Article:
I’m sorry

This morning as I did some reading on momish things, I saw a topic pop up that is very humbling.  Saying, “I’m Sorry” is one of the hardest things to say.  It is hard because we don’t want to let go of our pride.  Saying “I’m Sorry” doesn’t mean you’re wrong. It doesn’t mean you’re right.  It means you are admitting to the other person you’re not perfect.

Ouch.  Not perfect.  So much in our society makes it so that we women (and men) must be perfect in everything that we do.  Last night I noticed that the Duggar family made it to Netflix so I turned on the first episode while my son and husband were at Father’s Night at preschool.  Mrs. Duggar said, “I’m sorry. Please forgive me.  Therapy summed up in two sentences.”

Isn’t that the truth?  How many times could your issues have been solved quickly if you’d just said those two sentences–and meant them?

Let’s take this a bit deeper.  I don’t remember the circumstances, but one time I reacted to my son’s behavior inappropriately.  In fact, I overreacted.  That is so unlike me.  I don’t overreact for anything.  I’m not a huge emotional, drama-filled woman.  I like things clean cut, corners straight and narrow, and I expect a lot of myself and others around me.  If you see me crying, you ought to be running because there is something terribly wrong! haha

So I overreacted to my son.  While overreacting I saw fear in his eyes.  I stopped what I was doing dead in my tracks.  My son was fearful of me… and not in a good way.  A child must fear his parents like we fear our God.  But my son shouldn’t fear unconditional love and the unknowing.  He had never seen me react like that and it was completely inappropriate.  So instead of continuing what I was doing I stopped.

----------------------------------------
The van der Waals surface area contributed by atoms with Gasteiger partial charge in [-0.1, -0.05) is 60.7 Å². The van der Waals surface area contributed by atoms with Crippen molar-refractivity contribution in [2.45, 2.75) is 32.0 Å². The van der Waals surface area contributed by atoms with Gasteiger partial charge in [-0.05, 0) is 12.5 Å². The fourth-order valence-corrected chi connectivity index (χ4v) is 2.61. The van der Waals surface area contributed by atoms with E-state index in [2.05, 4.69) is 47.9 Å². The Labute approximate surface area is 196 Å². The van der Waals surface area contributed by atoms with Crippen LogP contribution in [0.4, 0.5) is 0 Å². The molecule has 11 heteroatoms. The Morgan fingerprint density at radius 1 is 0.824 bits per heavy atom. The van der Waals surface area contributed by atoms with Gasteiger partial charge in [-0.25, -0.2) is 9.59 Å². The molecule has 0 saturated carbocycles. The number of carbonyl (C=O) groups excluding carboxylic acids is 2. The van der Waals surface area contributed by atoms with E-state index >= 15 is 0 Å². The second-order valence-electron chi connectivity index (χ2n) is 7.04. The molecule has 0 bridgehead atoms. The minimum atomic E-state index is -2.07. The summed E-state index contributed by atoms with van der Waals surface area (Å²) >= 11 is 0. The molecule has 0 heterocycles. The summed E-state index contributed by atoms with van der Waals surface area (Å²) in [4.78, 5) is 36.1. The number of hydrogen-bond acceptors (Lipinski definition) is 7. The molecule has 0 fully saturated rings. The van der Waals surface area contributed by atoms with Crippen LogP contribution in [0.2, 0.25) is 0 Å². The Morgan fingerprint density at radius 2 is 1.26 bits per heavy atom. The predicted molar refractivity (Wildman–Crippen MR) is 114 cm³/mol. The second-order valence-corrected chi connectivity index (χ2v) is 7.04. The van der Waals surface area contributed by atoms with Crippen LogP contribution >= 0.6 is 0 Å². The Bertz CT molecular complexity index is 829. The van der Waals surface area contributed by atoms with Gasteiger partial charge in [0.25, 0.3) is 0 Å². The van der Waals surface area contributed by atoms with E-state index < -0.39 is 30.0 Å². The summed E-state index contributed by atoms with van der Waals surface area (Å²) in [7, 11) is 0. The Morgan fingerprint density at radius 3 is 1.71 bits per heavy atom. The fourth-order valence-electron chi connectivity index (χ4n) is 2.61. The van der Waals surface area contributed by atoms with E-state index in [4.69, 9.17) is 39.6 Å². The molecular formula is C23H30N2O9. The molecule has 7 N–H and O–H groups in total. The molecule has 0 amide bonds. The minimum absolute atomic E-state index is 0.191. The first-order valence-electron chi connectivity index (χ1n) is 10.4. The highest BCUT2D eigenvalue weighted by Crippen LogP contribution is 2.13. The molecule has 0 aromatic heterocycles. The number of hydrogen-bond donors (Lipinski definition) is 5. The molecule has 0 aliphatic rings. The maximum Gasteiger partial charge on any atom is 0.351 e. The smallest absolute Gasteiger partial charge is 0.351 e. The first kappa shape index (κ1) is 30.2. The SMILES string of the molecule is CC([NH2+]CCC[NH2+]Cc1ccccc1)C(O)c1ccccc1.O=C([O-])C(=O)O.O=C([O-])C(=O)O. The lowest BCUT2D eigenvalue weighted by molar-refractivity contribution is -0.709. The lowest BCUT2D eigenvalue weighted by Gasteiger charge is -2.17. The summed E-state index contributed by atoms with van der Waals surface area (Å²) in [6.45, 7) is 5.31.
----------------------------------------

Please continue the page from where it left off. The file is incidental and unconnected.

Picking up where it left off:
I got down on my knees in front of him so we were eye to eye.  I held onto his upper arms/shoulder area.  I looked into his eyes and said, “Dietrich I am sorry.”  I went into further explaining why I was sorry, and explaining to him how his behavior was inappropriate and provided normal discipline procedures.  Things he’d expect.

I believe in being open and honest with my children.  I believe in showing them my faults as well.  I believe in growing together. If we as moms behave or react in a wrong way, we need to fix it.  Show our children that it was wrong.  Show our children that saying, “I’m sorry” is okay and acknowledging the problem.

How do you deal with teaching your children these things?  Do ever show your child your imperfections?

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hey, i’m Danielle

I love Jesus. I love my family. And I get joy from having a front row view of people growing toward their goals because of what I’ve taught.

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